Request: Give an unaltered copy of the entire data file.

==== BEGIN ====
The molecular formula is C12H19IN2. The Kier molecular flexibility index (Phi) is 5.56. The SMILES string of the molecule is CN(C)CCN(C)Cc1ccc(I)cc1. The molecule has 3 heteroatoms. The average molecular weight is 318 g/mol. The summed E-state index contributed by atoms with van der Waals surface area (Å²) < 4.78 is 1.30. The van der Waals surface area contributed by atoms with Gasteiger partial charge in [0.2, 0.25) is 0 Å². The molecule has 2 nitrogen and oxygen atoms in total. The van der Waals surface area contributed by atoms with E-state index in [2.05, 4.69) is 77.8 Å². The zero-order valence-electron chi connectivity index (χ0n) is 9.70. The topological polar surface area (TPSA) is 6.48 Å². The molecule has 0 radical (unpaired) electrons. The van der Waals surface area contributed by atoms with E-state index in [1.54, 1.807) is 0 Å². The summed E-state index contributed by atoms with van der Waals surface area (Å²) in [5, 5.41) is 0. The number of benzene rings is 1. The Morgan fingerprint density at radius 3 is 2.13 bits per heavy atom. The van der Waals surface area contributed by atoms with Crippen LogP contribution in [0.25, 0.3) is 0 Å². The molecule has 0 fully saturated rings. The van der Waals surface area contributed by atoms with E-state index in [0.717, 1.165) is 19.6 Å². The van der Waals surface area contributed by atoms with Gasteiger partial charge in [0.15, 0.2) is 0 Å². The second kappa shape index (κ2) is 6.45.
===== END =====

The molecular formula is C12H19IN2. The Kier molecular flexibility index (Phi) is 5.56. The SMILES string of the molecule is CN(C)CCN(C)Cc1ccc(I)cc1. The molecule has 3 heteroatoms. The average molecular weight is 318 g/mol. The summed E-state index contributed by atoms with van der Waals surface area (Å²) < 4.78 is 1.30. The van der Waals surface area contributed by atoms with Gasteiger partial charge in [0.2, 0.25) is 0 Å². The molecule has 2 nitrogen and oxygen atoms in total. The van der Waals surface area contributed by atoms with E-state index in [2.05, 4.69) is 77.8 Å². The zero-order valence-electron chi connectivity index (χ0n) is 9.70. The topological polar surface area (TPSA) is 6.48 Å². The molecule has 0 radical (unpaired) electrons. The van der Waals surface area contributed by atoms with E-state index in [1.54, 1.807) is 0 Å². The summed E-state index contributed by atoms with van der Waals surface area (Å²) in [5, 5.41) is 0. The number of benzene rings is 1. The Morgan fingerprint density at radius 3 is 2.13 bits per heavy atom. The van der Waals surface area contributed by atoms with Crippen LogP contribution in [0.25, 0.3) is 0 Å². The molecule has 0 fully saturated rings. The van der Waals surface area contributed by atoms with E-state index in [0.717, 1.165) is 19.6 Å². The van der Waals surface area contributed by atoms with Gasteiger partial charge in [0.15, 0.2) is 0 Å². The second kappa shape index (κ2) is 6.45.